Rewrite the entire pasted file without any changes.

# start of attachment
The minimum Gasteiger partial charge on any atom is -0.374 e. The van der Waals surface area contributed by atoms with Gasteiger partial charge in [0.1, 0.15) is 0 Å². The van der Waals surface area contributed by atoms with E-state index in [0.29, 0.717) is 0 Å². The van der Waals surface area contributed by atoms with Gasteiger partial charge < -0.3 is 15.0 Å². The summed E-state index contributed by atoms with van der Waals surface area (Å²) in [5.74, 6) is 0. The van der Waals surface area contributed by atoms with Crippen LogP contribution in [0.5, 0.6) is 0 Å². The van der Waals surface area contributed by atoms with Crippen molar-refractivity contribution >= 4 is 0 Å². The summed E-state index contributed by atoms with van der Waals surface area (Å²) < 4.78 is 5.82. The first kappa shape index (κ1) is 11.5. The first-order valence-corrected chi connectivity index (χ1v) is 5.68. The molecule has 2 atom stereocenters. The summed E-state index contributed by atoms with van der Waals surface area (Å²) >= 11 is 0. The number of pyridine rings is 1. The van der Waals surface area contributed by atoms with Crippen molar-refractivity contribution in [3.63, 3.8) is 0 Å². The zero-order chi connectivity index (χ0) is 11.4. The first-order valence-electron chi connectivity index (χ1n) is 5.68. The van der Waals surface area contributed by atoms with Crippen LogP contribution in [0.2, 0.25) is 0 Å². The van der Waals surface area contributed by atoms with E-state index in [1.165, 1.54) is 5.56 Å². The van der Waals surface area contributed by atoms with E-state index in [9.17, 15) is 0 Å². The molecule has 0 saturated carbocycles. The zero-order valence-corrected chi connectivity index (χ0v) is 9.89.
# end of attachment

The minimum Gasteiger partial charge on any atom is -0.374 e. The van der Waals surface area contributed by atoms with Gasteiger partial charge in [0.1, 0.15) is 0 Å². The van der Waals surface area contributed by atoms with E-state index in [0.29, 0.717) is 0 Å². The van der Waals surface area contributed by atoms with Gasteiger partial charge < -0.3 is 15.0 Å². The summed E-state index contributed by atoms with van der Waals surface area (Å²) in [5.74, 6) is 0. The van der Waals surface area contributed by atoms with Crippen LogP contribution in [0.5, 0.6) is 0 Å². The van der Waals surface area contributed by atoms with Crippen molar-refractivity contribution >= 4 is 0 Å². The summed E-state index contributed by atoms with van der Waals surface area (Å²) < 4.78 is 5.82. The first kappa shape index (κ1) is 11.5. The first-order valence-corrected chi connectivity index (χ1v) is 5.68. The molecule has 2 atom stereocenters. The summed E-state index contributed by atoms with van der Waals surface area (Å²) >= 11 is 0. The number of pyridine rings is 1. The van der Waals surface area contributed by atoms with Crippen molar-refractivity contribution in [3.63, 3.8) is 0 Å². The zero-order chi connectivity index (χ0) is 11.4. The first-order valence-electron chi connectivity index (χ1n) is 5.68. The van der Waals surface area contributed by atoms with Crippen LogP contribution in [0.2, 0.25) is 0 Å². The van der Waals surface area contributed by atoms with E-state index in [1.165, 1.54) is 5.56 Å². The van der Waals surface area contributed by atoms with E-state index in [9.17, 15) is 0 Å². The molecule has 0 saturated carbocycles. The zero-order valence-corrected chi connectivity index (χ0v) is 9.89.